In a recent article publicly available at medRxiv, researchers from Stanford have presented a single-cell atlas of the peripheral immune response to coronavirus disease (COVID-19), highlighting pertinent immunological features associated with the severe forms of the disease.
The current COVID-19 pandemic (caused by the severe acute respiratory syndrome coronavirus 2 or SARS-CoV-2) is our unprecedented reality, with approximately three million cases worldwide and more than 200 thousand deaths.
Severe types of COVID-19 disease are associated with increased levels of cytokines (such as interleukin 6, interleukin 10, and tumor necrosis factor-alpha); however, it is not clear whether this is an appropriate response or a dysregulated immune response known as ‘cytokine storm’.
To untangle pathways that lead to either protective immunity or immune pathology, a momentous team effort by researchers from Stanford University School of Medicine and Stanford Immunology Program resulted in a publication available at medRxiv.
A complex methodological approach
Single-cell transcriptomics was utilized as the main approach to portraying the peripheral immune response in severe COVID-19 patients. For appraisal purposes, blood samples were collected from seven patients enrolled in the Stanford University ICU Biobank study, as well as six healthy controls.
The researchers used Seq-Well platform for single-cell RNA sequencing to separate cells of interest (most notably peripheral blood mononuclear cells) and perform initial steps of sample preparation. This is a low-cost, portable platform for sequencing cells at high throughput.
To address a plethora of challenges of RNA sequencing, the reads were aligned by using ultrafast universal STAR aligner, while count matrices were assembled with the use of dropEst pipeline. The latter is utilized for accurate molecular count estimation in such single-cell RNA sequencing experiments.
Gene pathway and upstream regulator analysis were accomplished with Ingenuity Pathway Analysis, which is a tool from QIAGEN for quick visualization and understanding of complex data (such as those yielded by this research endeavor).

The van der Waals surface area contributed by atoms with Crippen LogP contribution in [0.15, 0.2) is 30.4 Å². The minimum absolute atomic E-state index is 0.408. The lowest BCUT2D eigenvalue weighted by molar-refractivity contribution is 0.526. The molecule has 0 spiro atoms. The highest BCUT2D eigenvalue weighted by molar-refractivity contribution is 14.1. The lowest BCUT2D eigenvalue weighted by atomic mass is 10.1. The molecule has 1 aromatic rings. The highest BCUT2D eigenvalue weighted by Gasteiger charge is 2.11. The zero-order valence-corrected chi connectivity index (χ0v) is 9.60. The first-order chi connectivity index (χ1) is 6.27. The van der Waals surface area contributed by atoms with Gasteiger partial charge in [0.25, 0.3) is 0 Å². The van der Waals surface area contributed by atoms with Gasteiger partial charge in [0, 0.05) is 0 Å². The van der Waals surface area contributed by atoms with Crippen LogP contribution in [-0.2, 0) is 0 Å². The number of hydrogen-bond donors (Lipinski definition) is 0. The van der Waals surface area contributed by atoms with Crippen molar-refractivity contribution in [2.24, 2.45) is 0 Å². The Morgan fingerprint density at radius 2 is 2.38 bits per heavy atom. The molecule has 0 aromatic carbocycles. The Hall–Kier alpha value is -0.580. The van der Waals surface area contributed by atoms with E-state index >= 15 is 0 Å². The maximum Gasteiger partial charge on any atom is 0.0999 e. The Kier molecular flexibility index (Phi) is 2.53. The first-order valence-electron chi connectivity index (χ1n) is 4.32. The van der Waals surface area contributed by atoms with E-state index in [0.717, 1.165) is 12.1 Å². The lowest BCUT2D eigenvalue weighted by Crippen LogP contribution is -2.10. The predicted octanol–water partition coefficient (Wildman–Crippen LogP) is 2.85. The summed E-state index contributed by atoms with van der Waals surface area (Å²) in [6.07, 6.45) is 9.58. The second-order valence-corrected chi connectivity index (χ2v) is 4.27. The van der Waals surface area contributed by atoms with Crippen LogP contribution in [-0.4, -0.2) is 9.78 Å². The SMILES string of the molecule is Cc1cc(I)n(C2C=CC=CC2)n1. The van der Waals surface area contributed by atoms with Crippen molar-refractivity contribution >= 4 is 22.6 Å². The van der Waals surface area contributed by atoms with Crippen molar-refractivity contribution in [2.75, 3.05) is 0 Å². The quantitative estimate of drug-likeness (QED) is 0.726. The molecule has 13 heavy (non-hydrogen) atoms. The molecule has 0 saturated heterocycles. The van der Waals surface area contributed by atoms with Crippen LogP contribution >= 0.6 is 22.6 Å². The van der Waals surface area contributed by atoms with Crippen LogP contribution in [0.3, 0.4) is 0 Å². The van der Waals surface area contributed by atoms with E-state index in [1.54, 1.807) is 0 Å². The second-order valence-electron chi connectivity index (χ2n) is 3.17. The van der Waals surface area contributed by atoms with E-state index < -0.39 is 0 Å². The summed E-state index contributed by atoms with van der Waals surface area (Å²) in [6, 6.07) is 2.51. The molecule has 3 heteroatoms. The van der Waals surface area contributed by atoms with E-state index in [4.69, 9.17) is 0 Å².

Reduced function of the innate immune system
“Overall, we observed marked changes in immune cell composition and phenotype in SARS-CoV-2 infection compared to healthy controls, including depletion of innate immune cells such as NK cells and pDCs, and the induction of an interferon-stimulated gene (ISG) signature across multiple immune cell types”, explain the researchers.
Plasmacytoid dendritic cells (pDCs) and natural killer (NK) cells are recruited as a form of innate antiviral response. Still, here the virus hampers this type of reaction and can, therefore, lead to more severe infection.
Furthermore, ISG signature can be a biomarker of beneficial immune response, but also, seemingly paradoxically, the induction of the specific subset of such signature may indicate an unfavorable response.
Correlates of immune dysregulation
In humans, Human leukocyte antigen (HLA) class II molecules are known to optimize the immune response against various viral agents by efficiently presenting viral antigens to T lymphocytes
Akin to some previous studies, the researchers here have found a decreased responsiveness to stimuli and downregulation of HLA class II in severe COVID-19 patients, resulting in poorer outcomes.
“As such, the marked downregulation of HLA class II molecules in COVID-19, particularly in severe disease with acute respiratory distress syndrome (ARDS), may reflect immune dysregulation that inhibits the generation of protective immunity”, explain the researchers.
Moreover, peripheral lymphocytes and monocytes do not express significant amounts of pro-inflammatory cytokines, suggesting that circulating leukocytes are not significant contributors to potential COVID-19′ cytokine storm’.
A closer look at the white blood cells
Albeit increased neutrophil counts have been reported in patients with severe forms of COVID-19 disease, the researchers from Stanford have not observed a significant increase of canonical neutrophil proportion within the tested samples.
“This suggests that the increase in neutrophils observed clinically may be due to the increase of this activated granulocyte subset,” explain the authors. The exact role of granulocytes in the pathogenesis of COVID-19 represents a vital domain of future research.
In conclusion, this study is thus far a most comprehensive approach to develop a single-cell atlas depicting the peripheral immune response to severe COVID-19. The results may aid in informing novel treatment strategies, taking into account the mechanisms of immune dysregulation.
Wilk, A.J. et al. (2020). A single-cell atlas of the peripheral immune response to severe COVID-19. medRxiv https://doi.org/10.1101/2020.04.17.20069930